Workplace Safety

Hazards Resulting From Improper Operation

Principle hazards, which can result from improper application technology used in the booth, (for example, wheel covers already coated in paint thrown in corner of booth between uses, then reused), improper balance or insufficient maintenance are:

Danger of fire or explosion:

Chemical imbalance in the working area during the painting phase due to not turning the unit on, operating in the wrong phase (bake), or clogging of the filters.
Atmospheric imbalance in the environment caused by the emission of solids and airborne particles of the painting substance (other than those intended) due to the insufficient operation of the exhaust paint arrestor filters.

If enough particulate accumulates in the booth, there is a danger of spontaneous combustion. In one situation, the booth sweepings were left in a neat little pile in the middle of the booth for the weekend, and workers Monday found that little pile smoldering.

Fire and explosion due to inadequate, or total lack of ventilation during the operating phases of the booth (painting, flash-off and bake).

A heavy buildup of overspray on the floor, in the ductwork, the heating system, or the pit, should be prevented. It could spontaneously ignite or ignite from some type of equipment malfunction.

Fire or explosion due to an improperly operating burner.

Actions Forbidden Inside the Booth

  1. Preparing, mixing and/or storing solvents.
  2. Storing containers for paints or solvents (even if empty), or rags and other objects which are spotted or stained with paint and/or solvents.
  3. Wearing overalls or other articles of clothing which are spotted or stained with paint and/or solvents.
  4. Smoking.
  5. Using tools which produce a particulate spray (grinding or welding – which makes sparks!).
  6. Applying booth coating with the booth in operation and with an approved spray device.
  7. Using electrical devices of any kind.
  8. Storing and/or consuming food and beverages.
  9. Storing dangerous articles or substances (for example, spray cans).

Precautions To Be Taken Inside The Booth

  1. Replace the filters as soon as necessary. It is important to reiterate that the excessive clogging of the filters will result in a decrease in the airflow, allowing particulate to harden and drop onto the painted surface, causing a dimple effect in the finish.
  2. Clean and perform regular maintenance on all parts, which are subject to wear, such as blower, heat exchanger, burner, dampers, and all control devices.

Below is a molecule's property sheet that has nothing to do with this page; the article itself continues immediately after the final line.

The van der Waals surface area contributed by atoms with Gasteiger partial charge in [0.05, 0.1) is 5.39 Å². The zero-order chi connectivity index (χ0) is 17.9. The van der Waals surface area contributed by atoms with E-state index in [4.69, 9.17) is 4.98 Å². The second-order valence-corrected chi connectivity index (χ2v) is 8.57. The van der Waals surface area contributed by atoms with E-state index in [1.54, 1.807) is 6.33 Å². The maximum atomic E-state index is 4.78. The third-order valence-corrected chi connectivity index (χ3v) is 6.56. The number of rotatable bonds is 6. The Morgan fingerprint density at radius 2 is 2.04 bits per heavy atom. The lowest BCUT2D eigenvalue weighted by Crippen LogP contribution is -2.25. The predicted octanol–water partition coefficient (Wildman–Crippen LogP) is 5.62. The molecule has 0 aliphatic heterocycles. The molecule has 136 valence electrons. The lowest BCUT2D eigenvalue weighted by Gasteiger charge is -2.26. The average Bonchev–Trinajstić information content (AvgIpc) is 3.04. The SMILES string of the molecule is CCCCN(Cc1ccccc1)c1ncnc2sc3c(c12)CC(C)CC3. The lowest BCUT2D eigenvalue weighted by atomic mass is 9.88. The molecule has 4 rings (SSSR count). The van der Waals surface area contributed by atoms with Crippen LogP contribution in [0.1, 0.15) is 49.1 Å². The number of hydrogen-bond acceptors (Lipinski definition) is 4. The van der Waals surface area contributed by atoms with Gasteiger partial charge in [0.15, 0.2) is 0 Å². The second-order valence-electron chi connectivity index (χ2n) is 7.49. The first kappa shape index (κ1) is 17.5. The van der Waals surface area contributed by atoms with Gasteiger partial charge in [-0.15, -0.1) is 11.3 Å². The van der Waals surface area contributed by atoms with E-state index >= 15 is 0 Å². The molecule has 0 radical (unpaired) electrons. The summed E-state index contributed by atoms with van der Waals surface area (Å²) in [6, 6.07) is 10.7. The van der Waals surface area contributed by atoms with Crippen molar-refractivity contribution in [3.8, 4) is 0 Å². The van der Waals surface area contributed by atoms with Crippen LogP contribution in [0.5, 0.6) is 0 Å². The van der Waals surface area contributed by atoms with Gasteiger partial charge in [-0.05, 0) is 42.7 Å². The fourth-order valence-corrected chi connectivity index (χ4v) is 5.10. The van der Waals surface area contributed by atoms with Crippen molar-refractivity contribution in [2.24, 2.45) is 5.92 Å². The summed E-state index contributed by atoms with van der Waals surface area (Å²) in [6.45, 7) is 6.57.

3. Clean all ductwork as necessary.
  4. All accessories (for example, air compressors, air dryers, breathable air systems, etc.) used in relation with the paint spray booth must be designed for use with spray booth systems and maintained per manufacturer’s specifications.

Protecting The Painter

The spray booth protects the painter or operator from toxic materials in only a small way. Instead, he counts on his protective suit and hood, respirator, and breathe-able air supply to provide defense against harmful materials.

Sound Level Management

Unmanaged sound in the booth area can reach 90 dBs or more. The very velocity of air creates sound that can reach or exceed safe levels. Airflow that is not laminar generates more noise by creating vibrations in the booth and duct structures.
Sound management technology provides a way of reducing noise levels, thereby improving the safety and quality of the working environment by reducing fatigue and creating an atmosphere where instruction can be communicated.


  1. A train 100 meters away = 85 dB
  2. A 50 kW electric motor = 90 dB.
  3. A spray gun at 60 psi = 105 dB
  4. A nearby jet taking off = 140 dB.
  5. Threshold of human ear pain = 125 dB.

Exhaust Fan

  1. Mount fan outside building.
  2. Mount fan at ceiling of building.
  3. Allow no obstructions before or after fan.
  4. Do not mount offset or elbow right above the fan.
  5. Do not mount the fan directly on top of exhaust chamber.

Exhaust Duct

  1. Caulk all joints.
  2. Attach to booth with flexible coupling.
  3. Add insulated exhaust mufflers – our testing indicates that two inline mufflers reduce noise by 2-3 dB.
  4. Avoid 90° bends – make the change in direction as gentle as possible to minimize turbulence (noise source in this case) as much as possible – for example, use a 22½° elbow + a straight section + another 22½° elbow = 45° turn, but minimizes turbulence, and therefore, noise.


Ignorance of the regulations and procedures is not a defense against prosecution, and penalties for non-compliance are becoming more severe. It pays to become familiar with all the agencies having jurisdiction.